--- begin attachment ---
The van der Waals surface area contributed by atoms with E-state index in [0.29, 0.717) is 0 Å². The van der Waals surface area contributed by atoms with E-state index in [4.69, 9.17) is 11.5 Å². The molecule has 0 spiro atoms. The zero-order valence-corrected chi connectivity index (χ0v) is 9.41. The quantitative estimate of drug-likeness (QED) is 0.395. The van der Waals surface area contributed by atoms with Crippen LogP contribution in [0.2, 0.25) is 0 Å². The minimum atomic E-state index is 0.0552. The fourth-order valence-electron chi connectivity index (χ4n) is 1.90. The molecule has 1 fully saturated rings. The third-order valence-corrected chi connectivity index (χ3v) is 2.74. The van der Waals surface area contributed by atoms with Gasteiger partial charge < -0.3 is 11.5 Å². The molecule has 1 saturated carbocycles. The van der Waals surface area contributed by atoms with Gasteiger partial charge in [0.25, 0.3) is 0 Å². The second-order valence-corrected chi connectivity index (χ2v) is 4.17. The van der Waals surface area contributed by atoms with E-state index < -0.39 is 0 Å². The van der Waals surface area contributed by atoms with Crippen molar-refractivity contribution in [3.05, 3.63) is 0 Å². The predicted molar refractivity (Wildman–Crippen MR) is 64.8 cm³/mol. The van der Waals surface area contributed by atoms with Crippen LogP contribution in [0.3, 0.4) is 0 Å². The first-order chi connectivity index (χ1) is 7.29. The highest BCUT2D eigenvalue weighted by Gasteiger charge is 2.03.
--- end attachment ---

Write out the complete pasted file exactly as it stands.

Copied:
The van der Waals surface area contributed by atoms with E-state index in [0.29, 0.717) is 0 Å². The van der Waals surface area contributed by atoms with E-state index in [4.69, 9.17) is 11.5 Å². The molecule has 0 spiro atoms. The zero-order valence-corrected chi connectivity index (χ0v) is 9.41. The quantitative estimate of drug-likeness (QED) is 0.395. The van der Waals surface area contributed by atoms with Crippen LogP contribution in [0.2, 0.25) is 0 Å². The minimum atomic E-state index is 0.0552. The fourth-order valence-electron chi connectivity index (χ4n) is 1.90. The molecule has 1 fully saturated rings. The third-order valence-corrected chi connectivity index (χ3v) is 2.74. The van der Waals surface area contributed by atoms with Gasteiger partial charge < -0.3 is 11.5 Å². The molecule has 1 saturated carbocycles. The van der Waals surface area contributed by atoms with Gasteiger partial charge in [0.25, 0.3) is 0 Å². The second-order valence-corrected chi connectivity index (χ2v) is 4.17. The van der Waals surface area contributed by atoms with E-state index < -0.39 is 0 Å². The van der Waals surface area contributed by atoms with Crippen molar-refractivity contribution in [3.05, 3.63) is 0 Å². The predicted molar refractivity (Wildman–Crippen MR) is 64.8 cm³/mol. The van der Waals surface area contributed by atoms with Crippen LogP contribution in [0.3, 0.4) is 0 Å². The first-order chi connectivity index (χ1) is 7.29. The highest BCUT2D eigenvalue weighted by Gasteiger charge is 2.03.